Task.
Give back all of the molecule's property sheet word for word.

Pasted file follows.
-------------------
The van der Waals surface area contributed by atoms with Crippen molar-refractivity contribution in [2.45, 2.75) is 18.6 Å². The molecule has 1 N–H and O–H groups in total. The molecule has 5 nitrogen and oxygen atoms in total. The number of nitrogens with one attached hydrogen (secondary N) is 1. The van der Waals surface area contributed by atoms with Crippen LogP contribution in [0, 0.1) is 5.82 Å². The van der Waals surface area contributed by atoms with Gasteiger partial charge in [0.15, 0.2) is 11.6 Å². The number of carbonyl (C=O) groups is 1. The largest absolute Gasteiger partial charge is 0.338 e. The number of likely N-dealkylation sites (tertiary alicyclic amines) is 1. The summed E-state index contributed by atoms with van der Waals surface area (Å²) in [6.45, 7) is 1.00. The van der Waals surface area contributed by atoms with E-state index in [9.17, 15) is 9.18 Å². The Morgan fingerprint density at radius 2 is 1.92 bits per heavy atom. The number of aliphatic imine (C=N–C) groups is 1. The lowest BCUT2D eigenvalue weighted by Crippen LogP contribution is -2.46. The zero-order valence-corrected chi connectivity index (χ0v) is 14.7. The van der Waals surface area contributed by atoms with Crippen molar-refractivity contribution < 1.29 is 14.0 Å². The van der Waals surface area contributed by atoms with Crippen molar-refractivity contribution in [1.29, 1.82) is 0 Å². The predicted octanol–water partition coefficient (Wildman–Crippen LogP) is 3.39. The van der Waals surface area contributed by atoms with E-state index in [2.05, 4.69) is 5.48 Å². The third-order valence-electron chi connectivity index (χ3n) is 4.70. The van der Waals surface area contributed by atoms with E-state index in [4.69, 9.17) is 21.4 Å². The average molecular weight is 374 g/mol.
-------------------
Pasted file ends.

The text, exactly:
The van der Waals surface area contributed by atoms with Crippen molar-refractivity contribution in [2.45, 2.75) is 18.6 Å². The molecule has 1 N–H and O–H groups in total. The molecule has 5 nitrogen and oxygen atoms in total. The number of nitrogens with one attached hydrogen (secondary N) is 1. The van der Waals surface area contributed by atoms with Crippen LogP contribution in [0, 0.1) is 5.82 Å². The van der Waals surface area contributed by atoms with Gasteiger partial charge in [0.15, 0.2) is 11.6 Å². The number of carbonyl (C=O) groups is 1. The largest absolute Gasteiger partial charge is 0.338 e. The number of likely N-dealkylation sites (tertiary alicyclic amines) is 1. The summed E-state index contributed by atoms with van der Waals surface area (Å²) in [6.45, 7) is 1.00. The van der Waals surface area contributed by atoms with E-state index in [9.17, 15) is 9.18 Å². The Morgan fingerprint density at radius 2 is 1.92 bits per heavy atom. The number of aliphatic imine (C=N–C) groups is 1. The lowest BCUT2D eigenvalue weighted by Crippen LogP contribution is -2.46. The zero-order valence-corrected chi connectivity index (χ0v) is 14.7. The van der Waals surface area contributed by atoms with Crippen molar-refractivity contribution < 1.29 is 14.0 Å². The van der Waals surface area contributed by atoms with Crippen molar-refractivity contribution in [1.29, 1.82) is 0 Å². The predicted octanol–water partition coefficient (Wildman–Crippen LogP) is 3.39. The van der Waals surface area contributed by atoms with E-state index in [2.05, 4.69) is 5.48 Å². The third-order valence-electron chi connectivity index (χ3n) is 4.70. The van der Waals surface area contributed by atoms with E-state index in [4.69, 9.17) is 21.4 Å². The average molecular weight is 374 g/mol.